On the misconceptions surrounding Trump and men’s honor.
Writing in yesterday’s New York Times, Ross Douthat makes a common mistake about honor. Actually, two common mistakes if you count his use of the word “honor” in the first place. So common are they, indeed, that it would hardly be worth pointing them out if they didn’t involve him in the outrageous falsehood that those Republicans who have supported the nomination or election of Donald Trump at any stage of his campaign over the past sixteen months have somehow been dishonored by so doing. Or, to use Mr. Douthat’s words: “In bending the knee to Trump last spring, they thought that they were buying party unity and a continued share of power, and paying for it with just a little of their decency, a mite of their patriotism, a soupçon of their honor.”
That “soupçon” is the first mistake. As pretty much everyone used to know, honor doesn’t come (or depart) in soupçons. It’s an all or nothing proposition—like “patriotism” or pregnancy, to both of which it was once, way back in the olden days when we had a proper honor culture, closely related. That’s why Hamlet says:
Rightly to be great
Is not to stir without great argument
But greatly to find quarrel in a straw
When honor’s at the stake.
One’s honor, that is, must be considered all of a piece, as much at stake over the straw as it is over any “great argument.” Once you lose it, it is gone entirely and forever, which is why it was formerly thought to be more important than mere life and death. In case Mr. Douthat hasn’t noticed, we don’t quite look at it that way anymore.
The other and more common mistake is to confuse honor with morality—or, worse, with one’s own private ideas about morality. Mr. Douthat is of course at liberty to say that, in his opinion, Mr. Trump is a very bad man, but it is not he who gets to decide if he is an honorable one. That is a matter for the honor group—in this case the Republican Party—which exists to uphold a quite different set of standards, most of them involving loyalty to the group. What’s confusing about Mr. Trump’s case, and as illustrative of the breakdown of the old honor culture as the Trump candidacy itself, is that the honor group (or at least a great many of those who still consider themselves members of it) have first been disloyal to him, not he to them.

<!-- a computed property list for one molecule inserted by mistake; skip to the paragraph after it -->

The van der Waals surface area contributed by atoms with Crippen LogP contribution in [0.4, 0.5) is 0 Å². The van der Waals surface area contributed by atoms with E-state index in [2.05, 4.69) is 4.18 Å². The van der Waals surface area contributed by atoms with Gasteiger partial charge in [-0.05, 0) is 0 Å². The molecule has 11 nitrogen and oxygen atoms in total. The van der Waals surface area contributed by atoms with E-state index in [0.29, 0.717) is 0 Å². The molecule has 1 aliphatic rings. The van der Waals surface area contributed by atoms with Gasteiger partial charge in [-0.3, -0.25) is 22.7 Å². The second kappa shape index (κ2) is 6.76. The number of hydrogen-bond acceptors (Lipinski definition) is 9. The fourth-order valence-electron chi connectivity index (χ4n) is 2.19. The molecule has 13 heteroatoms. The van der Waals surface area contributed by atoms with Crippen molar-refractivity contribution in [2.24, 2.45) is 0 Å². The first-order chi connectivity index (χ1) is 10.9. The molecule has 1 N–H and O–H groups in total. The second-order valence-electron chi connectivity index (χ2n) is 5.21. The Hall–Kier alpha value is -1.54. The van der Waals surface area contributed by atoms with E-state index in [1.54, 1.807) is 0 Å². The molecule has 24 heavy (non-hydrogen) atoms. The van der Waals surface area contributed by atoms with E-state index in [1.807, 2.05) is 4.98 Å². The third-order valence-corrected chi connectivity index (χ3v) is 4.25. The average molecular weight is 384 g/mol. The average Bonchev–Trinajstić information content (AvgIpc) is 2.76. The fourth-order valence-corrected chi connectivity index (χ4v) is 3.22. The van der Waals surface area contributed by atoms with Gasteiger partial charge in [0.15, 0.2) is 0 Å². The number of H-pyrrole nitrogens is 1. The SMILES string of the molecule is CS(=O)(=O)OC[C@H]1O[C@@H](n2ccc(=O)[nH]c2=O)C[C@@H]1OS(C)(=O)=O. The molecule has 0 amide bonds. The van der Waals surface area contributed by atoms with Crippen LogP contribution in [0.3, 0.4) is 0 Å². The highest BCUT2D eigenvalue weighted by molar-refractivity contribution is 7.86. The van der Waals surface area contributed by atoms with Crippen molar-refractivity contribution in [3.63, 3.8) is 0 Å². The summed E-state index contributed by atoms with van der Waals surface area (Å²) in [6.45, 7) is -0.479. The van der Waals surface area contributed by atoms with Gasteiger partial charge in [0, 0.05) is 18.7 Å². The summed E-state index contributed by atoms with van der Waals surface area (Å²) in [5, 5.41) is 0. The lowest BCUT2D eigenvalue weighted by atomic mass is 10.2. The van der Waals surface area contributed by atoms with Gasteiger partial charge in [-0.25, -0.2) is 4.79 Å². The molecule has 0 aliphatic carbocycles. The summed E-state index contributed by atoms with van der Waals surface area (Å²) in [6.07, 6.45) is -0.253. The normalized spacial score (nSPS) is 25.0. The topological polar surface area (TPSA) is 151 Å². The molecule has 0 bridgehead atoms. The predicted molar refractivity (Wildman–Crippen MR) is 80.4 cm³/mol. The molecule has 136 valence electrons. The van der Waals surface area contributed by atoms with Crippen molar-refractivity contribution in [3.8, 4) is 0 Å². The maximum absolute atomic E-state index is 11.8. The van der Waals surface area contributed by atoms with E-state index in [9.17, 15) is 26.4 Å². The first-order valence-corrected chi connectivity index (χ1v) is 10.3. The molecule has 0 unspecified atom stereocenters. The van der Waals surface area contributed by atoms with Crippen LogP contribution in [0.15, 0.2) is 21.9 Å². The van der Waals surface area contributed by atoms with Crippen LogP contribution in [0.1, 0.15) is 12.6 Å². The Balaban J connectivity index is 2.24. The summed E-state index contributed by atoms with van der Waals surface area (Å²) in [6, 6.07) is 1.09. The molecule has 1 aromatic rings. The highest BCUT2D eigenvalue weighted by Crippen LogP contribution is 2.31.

It’s a bit unfair to blame them, however, since Mr. Trump proudly committed the cardinal sin against honor almost at the outset of his campaign by announcing that he would not agree to support any nominee of the party. In effect, he was saying that he would only join the honor group on his own terms and not permit it to exercise its time-honored right, formerly an unbreakable condition of membership, to judge him along with the other members. In claiming an exemption for himself from the obligation to submit to the judgment of his peers, Mr. Trump in effect licensed the exemption that others in the party have lately taken by denouncing him.
That Mr. Douthat doesn’t understand honor any better than Mr. Trump does only goes to show how silly it is for either man to attempt to impugn the honor of the other, let alone that of still others who, in no one knows what agonies of conscience, have decided to vote either for or against him. All have conspired together to render any residual obligations of honor in the matter a dead letter. None more so, either, than the putative honor group, which must have concluded (as pretty nearly everyone else did long before Mr. Trump came on the scene) that that antique honor culture which I outlined in my book Honor, A History, is an irrelevancy to our politics today, or else something to be remade according to individual taste—which would mean that it has only the brand name and nothing to do with honor at all.
Certainly honor is an irrelevancy in the larger and more noble sense it had in the days when it encompassed honorable gentlemen of both parties. Then, the larger honor culture—like the patriotism of which it was an expression—stood above partisanship itself and decreed that political differences could only go so far and no further. One honorable gentleman could not accuse another of lying, for instance, no matter how hot partisan fury burned or how evident that the second honorable gentleman had, in fact, lied. To do so would have been to sacrifice his own honor and, with it, the bonds of trust on which a working political culture depends. To suppose, as Mr. Douthat appears to do, that Mr. Trump is the cause and not the consequence of the shredding of those bonds of trust is to be blind to the central fact of America’s political culture over the past forty years—and to the fact that (as even Donald Trump knows) our political culture isn’t working.
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